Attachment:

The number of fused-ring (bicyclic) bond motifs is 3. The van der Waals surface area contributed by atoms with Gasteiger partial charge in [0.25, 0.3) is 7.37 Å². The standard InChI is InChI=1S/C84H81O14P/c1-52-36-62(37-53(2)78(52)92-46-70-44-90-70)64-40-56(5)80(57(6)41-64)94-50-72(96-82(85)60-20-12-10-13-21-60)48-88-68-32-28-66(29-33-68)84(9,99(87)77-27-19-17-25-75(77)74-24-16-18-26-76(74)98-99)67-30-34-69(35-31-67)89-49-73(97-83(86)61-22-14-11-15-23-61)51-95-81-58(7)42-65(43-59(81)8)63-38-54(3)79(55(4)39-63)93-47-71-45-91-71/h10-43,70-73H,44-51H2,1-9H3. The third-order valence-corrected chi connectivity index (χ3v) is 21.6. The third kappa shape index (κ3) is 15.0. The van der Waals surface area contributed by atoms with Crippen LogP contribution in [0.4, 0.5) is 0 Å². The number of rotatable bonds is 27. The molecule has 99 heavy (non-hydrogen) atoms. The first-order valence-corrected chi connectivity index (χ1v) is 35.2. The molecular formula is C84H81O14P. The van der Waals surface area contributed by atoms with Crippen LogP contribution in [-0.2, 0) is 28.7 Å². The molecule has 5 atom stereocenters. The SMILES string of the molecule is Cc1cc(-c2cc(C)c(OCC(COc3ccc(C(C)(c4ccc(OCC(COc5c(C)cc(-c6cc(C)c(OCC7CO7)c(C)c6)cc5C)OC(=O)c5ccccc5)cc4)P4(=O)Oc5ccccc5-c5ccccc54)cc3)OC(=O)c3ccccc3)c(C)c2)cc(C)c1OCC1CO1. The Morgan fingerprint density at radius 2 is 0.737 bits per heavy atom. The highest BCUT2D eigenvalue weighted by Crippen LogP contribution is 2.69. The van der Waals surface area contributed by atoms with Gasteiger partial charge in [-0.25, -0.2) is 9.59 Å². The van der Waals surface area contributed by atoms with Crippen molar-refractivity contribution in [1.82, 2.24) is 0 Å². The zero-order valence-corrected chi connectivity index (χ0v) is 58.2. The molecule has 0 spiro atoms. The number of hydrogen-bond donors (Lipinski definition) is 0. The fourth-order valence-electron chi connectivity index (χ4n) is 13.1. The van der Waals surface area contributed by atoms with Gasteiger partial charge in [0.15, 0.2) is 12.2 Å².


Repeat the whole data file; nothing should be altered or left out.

The number of fused-ring (bicyclic) bond motifs is 3. The van der Waals surface area contributed by atoms with Gasteiger partial charge in [0.25, 0.3) is 7.37 Å². The standard InChI is InChI=1S/C84H81O14P/c1-52-36-62(37-53(2)78(52)92-46-70-44-90-70)64-40-56(5)80(57(6)41-64)94-50-72(96-82(85)60-20-12-10-13-21-60)48-88-68-32-28-66(29-33-68)84(9,99(87)77-27-19-17-25-75(77)74-24-16-18-26-76(74)98-99)67-30-34-69(35-31-67)89-49-73(97-83(86)61-22-14-11-15-23-61)51-95-81-58(7)42-65(43-59(81)8)63-38-54(3)79(55(4)39-63)93-47-71-45-91-71/h10-43,70-73H,44-51H2,1-9H3. The third-order valence-corrected chi connectivity index (χ3v) is 21.6. The third kappa shape index (κ3) is 15.0. The van der Waals surface area contributed by atoms with Crippen LogP contribution in [0.4, 0.5) is 0 Å². The number of rotatable bonds is 27. The molecule has 99 heavy (non-hydrogen) atoms. The first-order valence-corrected chi connectivity index (χ1v) is 35.2. The molecular formula is C84H81O14P. The van der Waals surface area contributed by atoms with Crippen LogP contribution in [-0.2, 0) is 28.7 Å². The molecule has 5 atom stereocenters. The SMILES string of the molecule is Cc1cc(-c2cc(C)c(OCC(COc3ccc(C(C)(c4ccc(OCC(COc5c(C)cc(-c6cc(C)c(OCC7CO7)c(C)c6)cc5C)OC(=O)c5ccccc5)cc4)P4(=O)Oc5ccccc5-c5ccccc54)cc3)OC(=O)c3ccccc3)c(C)c2)cc(C)c1OCC1CO1. The Morgan fingerprint density at radius 2 is 0.737 bits per heavy atom. The highest BCUT2D eigenvalue weighted by Crippen LogP contribution is 2.69. The van der Waals surface area contributed by atoms with Gasteiger partial charge in [-0.25, -0.2) is 9.59 Å². The van der Waals surface area contributed by atoms with Crippen molar-refractivity contribution in [1.82, 2.24) is 0 Å². The zero-order valence-corrected chi connectivity index (χ0v) is 58.2. The molecule has 0 spiro atoms. The number of hydrogen-bond donors (Lipinski definition) is 0. The fourth-order valence-electron chi connectivity index (χ4n) is 13.1. The van der Waals surface area contributed by atoms with Gasteiger partial charge in [0.15, 0.2) is 12.2 Å².